Sagres is a windswept shelf-like promontory located in the southwest Algarve region of southern Portugal. Only 4 km to the west and 3 km to the north lies Cape St. Vincent (Cabo de São Vicente), which is usually taken as the most south-westerly tip of Europe.
Because of its location people often expect a wind-swept barren landscape, but Sagres is a truly tranquil town with beautiful beaches, such as Mareta Beach, Beliche Beach, Baleeira Beach, Tonel Beach and Martinhal Beach. It is very popular in the summer with visitors, but all year round with fishermen and surfers because of the western Atlantic waters creating such good waves for surfing. It comprises of a lively, working harbour, a clutch of bars and restaurants with a wide variety of fresh fish around the square, a small supermarket and perhaps most importantly to many of its visitors a fine beach.
In terms of global importance, Sagres' heyday was in the 15th century and this was down to Prince Henry the Navigator. He chose Sagres as his home and location of his school of navigation. Henry's most obvious legacy to present day Sagres is the Henry the Navigator's Fortaleza located on the imposing headland of Ponta de Sagres to the north of the town.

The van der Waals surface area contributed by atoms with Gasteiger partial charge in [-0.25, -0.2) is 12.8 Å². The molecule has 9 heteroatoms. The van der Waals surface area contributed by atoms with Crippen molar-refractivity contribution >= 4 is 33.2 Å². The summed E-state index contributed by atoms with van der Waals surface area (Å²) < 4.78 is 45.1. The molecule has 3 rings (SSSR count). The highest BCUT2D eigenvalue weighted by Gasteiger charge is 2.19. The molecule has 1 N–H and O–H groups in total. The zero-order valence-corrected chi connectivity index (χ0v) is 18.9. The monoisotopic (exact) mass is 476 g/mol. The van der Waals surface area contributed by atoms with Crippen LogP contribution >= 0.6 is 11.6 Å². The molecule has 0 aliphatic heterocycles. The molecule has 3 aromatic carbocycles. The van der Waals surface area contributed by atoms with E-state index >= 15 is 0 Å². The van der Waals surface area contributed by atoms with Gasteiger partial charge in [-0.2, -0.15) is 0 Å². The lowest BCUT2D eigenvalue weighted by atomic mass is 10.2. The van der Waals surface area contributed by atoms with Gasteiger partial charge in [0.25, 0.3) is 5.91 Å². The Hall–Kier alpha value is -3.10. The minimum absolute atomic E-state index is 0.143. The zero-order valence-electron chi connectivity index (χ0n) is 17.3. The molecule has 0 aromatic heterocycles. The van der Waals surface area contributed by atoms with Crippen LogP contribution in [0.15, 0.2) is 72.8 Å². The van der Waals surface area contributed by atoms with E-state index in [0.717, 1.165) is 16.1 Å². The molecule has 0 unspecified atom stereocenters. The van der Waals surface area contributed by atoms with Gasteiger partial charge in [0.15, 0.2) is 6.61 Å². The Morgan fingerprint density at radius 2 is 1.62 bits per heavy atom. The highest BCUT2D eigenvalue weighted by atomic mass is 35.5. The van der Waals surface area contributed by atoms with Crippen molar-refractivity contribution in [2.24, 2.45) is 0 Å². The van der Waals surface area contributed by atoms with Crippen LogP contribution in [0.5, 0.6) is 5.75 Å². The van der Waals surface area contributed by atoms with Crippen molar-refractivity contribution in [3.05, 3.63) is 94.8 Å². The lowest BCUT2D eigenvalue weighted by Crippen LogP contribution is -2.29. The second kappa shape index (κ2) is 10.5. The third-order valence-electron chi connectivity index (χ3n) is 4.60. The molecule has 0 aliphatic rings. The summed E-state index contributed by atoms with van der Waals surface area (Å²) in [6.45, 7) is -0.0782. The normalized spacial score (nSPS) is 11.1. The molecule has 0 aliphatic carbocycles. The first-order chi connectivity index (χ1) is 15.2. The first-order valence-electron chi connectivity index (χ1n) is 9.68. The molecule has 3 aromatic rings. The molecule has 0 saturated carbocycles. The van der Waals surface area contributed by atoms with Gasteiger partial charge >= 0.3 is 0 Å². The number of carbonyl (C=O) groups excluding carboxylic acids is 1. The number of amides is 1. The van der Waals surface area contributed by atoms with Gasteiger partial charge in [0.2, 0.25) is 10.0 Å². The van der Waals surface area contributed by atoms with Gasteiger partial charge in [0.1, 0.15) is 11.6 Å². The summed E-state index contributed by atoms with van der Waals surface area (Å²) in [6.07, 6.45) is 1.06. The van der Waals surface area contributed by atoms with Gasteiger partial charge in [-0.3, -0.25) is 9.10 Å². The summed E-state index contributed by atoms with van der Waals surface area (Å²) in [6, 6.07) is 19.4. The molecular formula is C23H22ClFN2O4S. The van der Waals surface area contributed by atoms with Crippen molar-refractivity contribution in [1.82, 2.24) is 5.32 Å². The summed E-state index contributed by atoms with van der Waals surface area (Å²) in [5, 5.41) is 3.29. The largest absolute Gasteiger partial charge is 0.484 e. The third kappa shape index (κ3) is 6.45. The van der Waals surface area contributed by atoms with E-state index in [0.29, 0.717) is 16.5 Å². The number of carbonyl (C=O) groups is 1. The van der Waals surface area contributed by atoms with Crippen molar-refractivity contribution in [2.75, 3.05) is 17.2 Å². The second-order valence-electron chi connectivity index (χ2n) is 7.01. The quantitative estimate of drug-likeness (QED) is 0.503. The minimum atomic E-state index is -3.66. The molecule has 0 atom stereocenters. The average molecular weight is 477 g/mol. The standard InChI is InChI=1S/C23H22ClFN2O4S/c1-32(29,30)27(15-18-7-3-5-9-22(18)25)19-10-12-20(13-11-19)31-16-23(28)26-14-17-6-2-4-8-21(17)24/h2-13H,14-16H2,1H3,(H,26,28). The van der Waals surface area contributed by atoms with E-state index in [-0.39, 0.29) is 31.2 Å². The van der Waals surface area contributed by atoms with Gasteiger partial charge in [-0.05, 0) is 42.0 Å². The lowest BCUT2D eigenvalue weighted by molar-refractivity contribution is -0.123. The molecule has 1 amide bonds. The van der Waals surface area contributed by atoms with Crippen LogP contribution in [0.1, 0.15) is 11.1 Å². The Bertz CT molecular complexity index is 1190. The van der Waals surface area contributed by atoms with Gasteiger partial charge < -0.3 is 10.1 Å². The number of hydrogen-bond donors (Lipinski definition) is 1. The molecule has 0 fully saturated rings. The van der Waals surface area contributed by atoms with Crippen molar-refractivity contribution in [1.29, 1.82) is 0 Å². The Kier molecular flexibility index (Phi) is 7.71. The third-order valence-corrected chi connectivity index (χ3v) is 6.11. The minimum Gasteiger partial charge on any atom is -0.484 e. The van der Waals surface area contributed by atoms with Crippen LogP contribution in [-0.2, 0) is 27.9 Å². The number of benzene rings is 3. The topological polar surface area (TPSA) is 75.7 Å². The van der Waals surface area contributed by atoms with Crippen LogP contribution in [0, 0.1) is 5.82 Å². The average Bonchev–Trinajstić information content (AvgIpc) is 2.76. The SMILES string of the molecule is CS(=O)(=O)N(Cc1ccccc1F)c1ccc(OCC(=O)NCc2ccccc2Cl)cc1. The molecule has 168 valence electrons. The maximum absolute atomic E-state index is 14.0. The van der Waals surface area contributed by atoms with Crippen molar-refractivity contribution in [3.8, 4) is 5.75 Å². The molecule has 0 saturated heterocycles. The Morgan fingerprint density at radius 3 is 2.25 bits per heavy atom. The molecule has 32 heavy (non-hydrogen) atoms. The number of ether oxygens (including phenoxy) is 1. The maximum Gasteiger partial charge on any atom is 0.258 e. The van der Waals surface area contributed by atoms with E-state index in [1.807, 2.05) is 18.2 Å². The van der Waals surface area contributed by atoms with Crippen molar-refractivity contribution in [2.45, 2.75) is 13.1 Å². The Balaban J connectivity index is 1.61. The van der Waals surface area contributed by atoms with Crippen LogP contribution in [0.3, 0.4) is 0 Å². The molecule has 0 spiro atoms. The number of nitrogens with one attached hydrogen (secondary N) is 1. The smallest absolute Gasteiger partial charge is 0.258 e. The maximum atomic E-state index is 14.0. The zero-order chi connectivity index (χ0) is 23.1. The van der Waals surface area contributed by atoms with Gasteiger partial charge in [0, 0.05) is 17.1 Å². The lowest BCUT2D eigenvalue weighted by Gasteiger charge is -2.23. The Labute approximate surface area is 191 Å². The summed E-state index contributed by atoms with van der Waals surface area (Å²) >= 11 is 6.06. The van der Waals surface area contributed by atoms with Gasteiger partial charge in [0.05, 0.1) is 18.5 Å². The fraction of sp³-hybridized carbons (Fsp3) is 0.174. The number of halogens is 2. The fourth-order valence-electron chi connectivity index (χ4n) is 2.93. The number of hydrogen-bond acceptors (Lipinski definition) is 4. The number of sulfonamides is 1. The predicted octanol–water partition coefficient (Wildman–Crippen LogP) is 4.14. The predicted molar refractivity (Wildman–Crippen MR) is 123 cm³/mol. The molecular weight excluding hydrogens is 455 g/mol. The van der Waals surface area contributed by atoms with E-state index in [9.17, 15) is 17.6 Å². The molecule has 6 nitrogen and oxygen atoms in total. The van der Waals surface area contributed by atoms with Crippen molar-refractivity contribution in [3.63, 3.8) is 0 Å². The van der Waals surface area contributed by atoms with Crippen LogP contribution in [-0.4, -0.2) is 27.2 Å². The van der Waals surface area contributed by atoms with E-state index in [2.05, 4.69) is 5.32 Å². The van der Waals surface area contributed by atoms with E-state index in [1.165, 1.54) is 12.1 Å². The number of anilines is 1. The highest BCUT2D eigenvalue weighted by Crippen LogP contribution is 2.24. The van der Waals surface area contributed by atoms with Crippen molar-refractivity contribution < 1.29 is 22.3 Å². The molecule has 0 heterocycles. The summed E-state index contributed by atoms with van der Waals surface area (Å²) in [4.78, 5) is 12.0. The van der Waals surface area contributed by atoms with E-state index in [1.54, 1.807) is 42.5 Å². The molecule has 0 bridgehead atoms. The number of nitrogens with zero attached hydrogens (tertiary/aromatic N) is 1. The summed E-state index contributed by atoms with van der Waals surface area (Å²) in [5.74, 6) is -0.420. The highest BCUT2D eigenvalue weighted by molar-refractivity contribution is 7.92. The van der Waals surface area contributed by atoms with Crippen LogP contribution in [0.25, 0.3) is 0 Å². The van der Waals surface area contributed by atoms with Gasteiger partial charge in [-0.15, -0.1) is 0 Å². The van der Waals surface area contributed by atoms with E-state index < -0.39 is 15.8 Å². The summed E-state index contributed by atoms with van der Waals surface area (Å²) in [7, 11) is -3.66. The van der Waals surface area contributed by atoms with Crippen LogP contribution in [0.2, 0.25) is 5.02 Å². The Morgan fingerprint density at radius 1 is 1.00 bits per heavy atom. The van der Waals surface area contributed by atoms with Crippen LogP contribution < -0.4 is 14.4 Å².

From the tip of Ponta de Sagres there are great views up the coast to Cabo São Vicente (Cape St. Vincent), Europe's most south-westerly point.
Sagres is better known these days for its fine beaches, popular with both sunbathers and surfers. In fact the shape of the coast here means you can find a sheltered beach, and/or good surf most of the year.